A previously unknown seventh edition printing of the Bay Psalm book, which has a connection to the Salem witch trials, has sold at Swann Auction Galleries.
The book beat its estimate of $40,000 by 452.5%, achieving $212,500.
Rick Stattler of Swann told the Boston Globe: "When I realized this was an edition that had never been known before — of one of the most important American books ever — I think that added more to the importance."
It turns out that in addition to being a very rare printing, the book was also owned by Jonathan Corwin - the judge at the witch trials in 1692.
Later on, in the 1800s, it was acquired by the family of innkeeper John Proctor - who was hanged as a witch alongside his wife Elizabeth.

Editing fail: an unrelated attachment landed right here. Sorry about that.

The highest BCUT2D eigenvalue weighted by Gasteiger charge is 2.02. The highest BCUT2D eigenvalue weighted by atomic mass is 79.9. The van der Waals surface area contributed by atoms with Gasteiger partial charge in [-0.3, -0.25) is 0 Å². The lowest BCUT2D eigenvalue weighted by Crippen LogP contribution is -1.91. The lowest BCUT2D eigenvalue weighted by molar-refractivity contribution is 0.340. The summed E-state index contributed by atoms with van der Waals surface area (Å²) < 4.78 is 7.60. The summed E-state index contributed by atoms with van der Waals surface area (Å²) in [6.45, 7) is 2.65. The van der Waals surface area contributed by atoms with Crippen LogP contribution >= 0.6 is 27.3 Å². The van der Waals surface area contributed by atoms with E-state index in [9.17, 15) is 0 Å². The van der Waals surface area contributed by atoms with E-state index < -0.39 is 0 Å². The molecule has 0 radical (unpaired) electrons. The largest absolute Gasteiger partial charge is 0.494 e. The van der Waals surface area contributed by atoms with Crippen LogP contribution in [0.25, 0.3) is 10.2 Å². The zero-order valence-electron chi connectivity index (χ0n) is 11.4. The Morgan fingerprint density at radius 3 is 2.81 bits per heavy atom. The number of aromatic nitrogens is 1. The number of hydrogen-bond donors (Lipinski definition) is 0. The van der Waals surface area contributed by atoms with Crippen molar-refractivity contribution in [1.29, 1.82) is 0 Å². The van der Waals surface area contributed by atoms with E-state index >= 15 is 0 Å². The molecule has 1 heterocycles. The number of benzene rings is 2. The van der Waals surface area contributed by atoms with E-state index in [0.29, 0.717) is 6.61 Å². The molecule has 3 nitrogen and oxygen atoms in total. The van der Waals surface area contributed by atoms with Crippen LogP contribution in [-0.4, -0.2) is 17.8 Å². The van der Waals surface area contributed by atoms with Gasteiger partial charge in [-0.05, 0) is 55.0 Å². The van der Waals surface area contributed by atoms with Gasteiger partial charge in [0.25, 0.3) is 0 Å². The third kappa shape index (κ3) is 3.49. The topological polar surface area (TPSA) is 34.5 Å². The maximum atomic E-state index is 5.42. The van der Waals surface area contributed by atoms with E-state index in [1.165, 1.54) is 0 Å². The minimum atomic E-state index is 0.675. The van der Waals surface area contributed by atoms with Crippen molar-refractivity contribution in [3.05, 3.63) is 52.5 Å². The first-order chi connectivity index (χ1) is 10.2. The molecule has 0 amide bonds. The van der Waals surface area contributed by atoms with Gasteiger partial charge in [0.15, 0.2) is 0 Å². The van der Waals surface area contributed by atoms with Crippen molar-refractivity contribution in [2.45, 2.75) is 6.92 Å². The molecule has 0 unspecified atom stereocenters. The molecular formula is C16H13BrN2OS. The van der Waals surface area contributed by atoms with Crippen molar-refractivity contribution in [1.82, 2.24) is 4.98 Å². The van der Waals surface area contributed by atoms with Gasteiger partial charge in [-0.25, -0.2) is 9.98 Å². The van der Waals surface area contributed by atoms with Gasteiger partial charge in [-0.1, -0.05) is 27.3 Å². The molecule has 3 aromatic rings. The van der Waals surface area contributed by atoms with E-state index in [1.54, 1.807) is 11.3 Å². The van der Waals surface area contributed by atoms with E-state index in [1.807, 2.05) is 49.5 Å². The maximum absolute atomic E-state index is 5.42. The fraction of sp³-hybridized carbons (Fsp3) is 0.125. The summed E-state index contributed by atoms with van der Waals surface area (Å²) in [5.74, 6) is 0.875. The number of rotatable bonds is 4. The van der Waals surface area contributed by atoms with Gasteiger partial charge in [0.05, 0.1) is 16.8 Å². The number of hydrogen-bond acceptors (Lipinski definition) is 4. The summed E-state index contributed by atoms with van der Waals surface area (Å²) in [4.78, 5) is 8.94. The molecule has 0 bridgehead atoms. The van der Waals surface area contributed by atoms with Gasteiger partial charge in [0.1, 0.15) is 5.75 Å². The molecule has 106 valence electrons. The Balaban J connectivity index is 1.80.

Stattler went on: "It does give it an interesting twist. It has a double connection to the trials…
"Within the family, it was regarded as being important primarily because of the Jonathan Corwin connection."
The Bay Psalm book was first published in Cambridge, Massachusetts in 1640, making it the first book ever to be printed in America.
It features rudimentary translations of the psalms into English.
In 2013, a first edition copy sold for $14.2m at Sotheby's, setting a new world record for a printed book at auction.
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